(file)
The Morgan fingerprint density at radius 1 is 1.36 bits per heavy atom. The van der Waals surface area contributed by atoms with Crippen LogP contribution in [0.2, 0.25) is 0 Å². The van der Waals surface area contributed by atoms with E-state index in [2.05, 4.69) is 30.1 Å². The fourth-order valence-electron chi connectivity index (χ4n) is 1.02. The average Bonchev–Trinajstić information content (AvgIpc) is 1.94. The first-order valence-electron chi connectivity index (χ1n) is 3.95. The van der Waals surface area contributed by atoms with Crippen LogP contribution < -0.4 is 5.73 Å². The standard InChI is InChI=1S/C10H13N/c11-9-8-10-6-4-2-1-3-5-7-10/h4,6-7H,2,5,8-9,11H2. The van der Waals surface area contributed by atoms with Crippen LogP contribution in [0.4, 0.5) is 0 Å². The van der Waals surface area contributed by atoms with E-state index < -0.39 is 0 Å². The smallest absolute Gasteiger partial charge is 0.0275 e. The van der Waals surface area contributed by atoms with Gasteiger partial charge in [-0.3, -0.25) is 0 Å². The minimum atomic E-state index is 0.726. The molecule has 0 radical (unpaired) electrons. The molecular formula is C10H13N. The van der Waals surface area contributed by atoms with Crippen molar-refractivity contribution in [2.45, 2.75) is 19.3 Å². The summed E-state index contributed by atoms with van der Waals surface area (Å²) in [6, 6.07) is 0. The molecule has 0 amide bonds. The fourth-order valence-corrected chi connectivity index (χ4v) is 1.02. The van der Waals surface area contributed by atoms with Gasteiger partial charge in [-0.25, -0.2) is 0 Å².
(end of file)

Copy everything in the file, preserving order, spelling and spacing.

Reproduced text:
The Morgan fingerprint density at radius 1 is 1.36 bits per heavy atom. The van der Waals surface area contributed by atoms with Crippen LogP contribution in [0.2, 0.25) is 0 Å². The van der Waals surface area contributed by atoms with E-state index in [2.05, 4.69) is 30.1 Å². The fourth-order valence-electron chi connectivity index (χ4n) is 1.02. The average Bonchev–Trinajstić information content (AvgIpc) is 1.94. The first-order valence-electron chi connectivity index (χ1n) is 3.95. The van der Waals surface area contributed by atoms with Crippen LogP contribution < -0.4 is 5.73 Å². The standard InChI is InChI=1S/C10H13N/c11-9-8-10-6-4-2-1-3-5-7-10/h4,6-7H,2,5,8-9,11H2. The van der Waals surface area contributed by atoms with Crippen LogP contribution in [0.4, 0.5) is 0 Å². The van der Waals surface area contributed by atoms with E-state index < -0.39 is 0 Å². The smallest absolute Gasteiger partial charge is 0.0275 e. The van der Waals surface area contributed by atoms with Gasteiger partial charge in [-0.3, -0.25) is 0 Å². The minimum atomic E-state index is 0.726. The molecule has 0 radical (unpaired) electrons. The molecular formula is C10H13N. The van der Waals surface area contributed by atoms with Crippen molar-refractivity contribution in [2.45, 2.75) is 19.3 Å². The summed E-state index contributed by atoms with van der Waals surface area (Å²) in [6, 6.07) is 0. The molecule has 0 amide bonds. The fourth-order valence-corrected chi connectivity index (χ4v) is 1.02. The van der Waals surface area contributed by atoms with Gasteiger partial charge in [-0.25, -0.2) is 0 Å².